Inflation, deflation: navigating a tightrope

November 02, 2020

Debates about inflation expectations are commonly rendered one of the most boring topics – some sort of esoteric discussions reserved for dull, old-fashioned economist clubs and usually not an elevator pitch to collect readers and clicks. Nevertheless, we believe that inflation is the most important long-term issue facing investors.

While trying to forecast inflation, we should never forget that the track-record of economists, central bankers and more broadly financial pundits is not particularly good. A well-known joke by Ken Galbraith is that “the only function of economic forecasting is to make astrology look respectable”.

Inflation is often described as a ‘thief in the night’ (stealing part of our purchasing power) and the root cause of rebellion around the world. On the other hand, deflation is commonly associated with some sort of black hole, leading economic activity into an ice age of procrastination, where no one knows the way towards the exit.

Inflation is caused by a mixture of demand-pull and cost-push factors. Key determinants of it are the economic growth rate, unemployment, the amount of spare capacity in the economy, changes in commodity prices, taxes and wages as well as global trade and the organisation of supply chains (e.g. globalisation).

The Velocity of Money

The quantity theory of money states that increased money supply will lead to inflation. Empirical evidence has shown that an increased in money supply is not a sufficient condition to face higher inflation. Indeed, if people hoard the money at hand instead of spending it, there is little reason for inflation to accelerate. So the velocity of money[1] is also part of the equation. If the velocity of money is increasing, then more transactions are occurring between individuals in an economy. This does not only give an interesting insight into whether consumers and businesses are saving or spending their money, it’s also a critical ingredient in the inflation recipe. Inflation rears its head when “too much money is chasing too few goods” (demand-pull inflation).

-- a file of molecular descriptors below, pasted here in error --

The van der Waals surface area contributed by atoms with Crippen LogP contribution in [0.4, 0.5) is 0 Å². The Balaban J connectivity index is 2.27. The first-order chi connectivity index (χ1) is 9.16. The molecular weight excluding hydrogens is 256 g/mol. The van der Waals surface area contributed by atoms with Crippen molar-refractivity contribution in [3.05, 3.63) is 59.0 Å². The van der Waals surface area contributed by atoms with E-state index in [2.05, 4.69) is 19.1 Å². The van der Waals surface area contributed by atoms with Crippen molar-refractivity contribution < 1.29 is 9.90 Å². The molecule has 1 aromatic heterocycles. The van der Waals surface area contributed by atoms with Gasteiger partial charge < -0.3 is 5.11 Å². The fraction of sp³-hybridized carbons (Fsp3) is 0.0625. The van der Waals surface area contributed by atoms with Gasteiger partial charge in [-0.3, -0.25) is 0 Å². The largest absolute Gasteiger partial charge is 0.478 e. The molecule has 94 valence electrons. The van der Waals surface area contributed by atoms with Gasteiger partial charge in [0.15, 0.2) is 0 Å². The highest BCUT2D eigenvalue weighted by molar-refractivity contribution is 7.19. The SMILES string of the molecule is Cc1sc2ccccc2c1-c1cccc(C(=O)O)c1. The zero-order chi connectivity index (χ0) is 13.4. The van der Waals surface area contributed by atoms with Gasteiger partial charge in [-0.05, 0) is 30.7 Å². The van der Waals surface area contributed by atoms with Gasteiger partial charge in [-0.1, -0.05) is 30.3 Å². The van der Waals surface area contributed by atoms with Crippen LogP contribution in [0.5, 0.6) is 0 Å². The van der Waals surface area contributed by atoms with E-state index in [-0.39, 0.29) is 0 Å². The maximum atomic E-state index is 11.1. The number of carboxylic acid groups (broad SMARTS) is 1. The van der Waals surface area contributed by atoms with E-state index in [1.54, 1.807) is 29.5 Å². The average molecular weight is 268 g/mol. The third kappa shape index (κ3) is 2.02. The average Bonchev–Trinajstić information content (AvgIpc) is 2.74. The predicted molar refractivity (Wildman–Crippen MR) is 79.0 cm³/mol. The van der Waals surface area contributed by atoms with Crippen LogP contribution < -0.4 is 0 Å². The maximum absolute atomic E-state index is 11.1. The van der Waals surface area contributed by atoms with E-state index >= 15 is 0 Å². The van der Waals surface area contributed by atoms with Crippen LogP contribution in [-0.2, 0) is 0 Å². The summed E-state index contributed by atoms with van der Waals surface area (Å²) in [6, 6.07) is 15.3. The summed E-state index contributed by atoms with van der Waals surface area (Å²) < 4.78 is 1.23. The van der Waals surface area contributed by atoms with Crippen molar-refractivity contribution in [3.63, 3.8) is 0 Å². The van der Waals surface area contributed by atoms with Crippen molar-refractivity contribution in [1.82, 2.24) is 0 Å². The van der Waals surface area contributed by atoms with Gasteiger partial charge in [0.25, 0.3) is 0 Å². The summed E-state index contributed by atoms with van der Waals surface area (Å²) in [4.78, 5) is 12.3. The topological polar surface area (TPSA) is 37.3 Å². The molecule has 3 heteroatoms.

By definition, money velocity increases when money is spent more frequently per unit of time. Therefore any factors that cause people to hold money will decrease the velocity of money, while factors that increase spending or investment will increase the velocity of money.

From that perspective, there are two major takeaways. First, behavioural factors are as relevant as economics. Secondly, this helps to explain the massive divergence in between financial and real asset prices. Monetary policies and liquidity injections by central banks in the last 13 years massively supported asset prices but did little to boost real activity. But do not be too quick to blame central bankers, nobody is able to reverse-engineer history to measure what would have happened to economic activity without their massive support.

Don’t even blame banks for anaemic credit creation. We should not forget that credit creation is constrained by credit demand, not reserve requirements. The ECB’s 2012 decision to divide its reserve requirements in two did not result in a doubling of broad money through a quick expansion of credit. On top of demand for credit, digging into the supply dynamics, banks do not lend ‘reserves’. Banks are limited by profitability considerations. Given a certain demand for loans, banks base their lending decisions on their perception of the risk-return trade-offs, not reserve requirements. If bank lending is constrained by anything at all, it is capital requirements, especially as those are specified as a ratio with a denominator that consists of risk-weighted assets. The point is that inside the velocity of money, there is also the concept of the money multiplier that is not a mechanical and stable relationship overtime.

The past as a guide

By experience the best way to predict inflation is to look at what happened in the recent past. Again don’t be too quick to chastise economic theories, econometric models and economists. Use them to be prepared, while avoiding overconfidence.

Think about inflation as some sort of magnet. Expectations of runaway inflation risk create inflation and expectations of deflation create deflation. Physicians call this hysteresis [2]. Common people call it a self-fulling prophecy loop. The role of expectations is key. If inflation is low, people will expect low inflation in the next year. On the opposite, if inflation is high, then people will be expecting higher inflation in the future, a situation where removing inflation from the system usually ends up in a recession.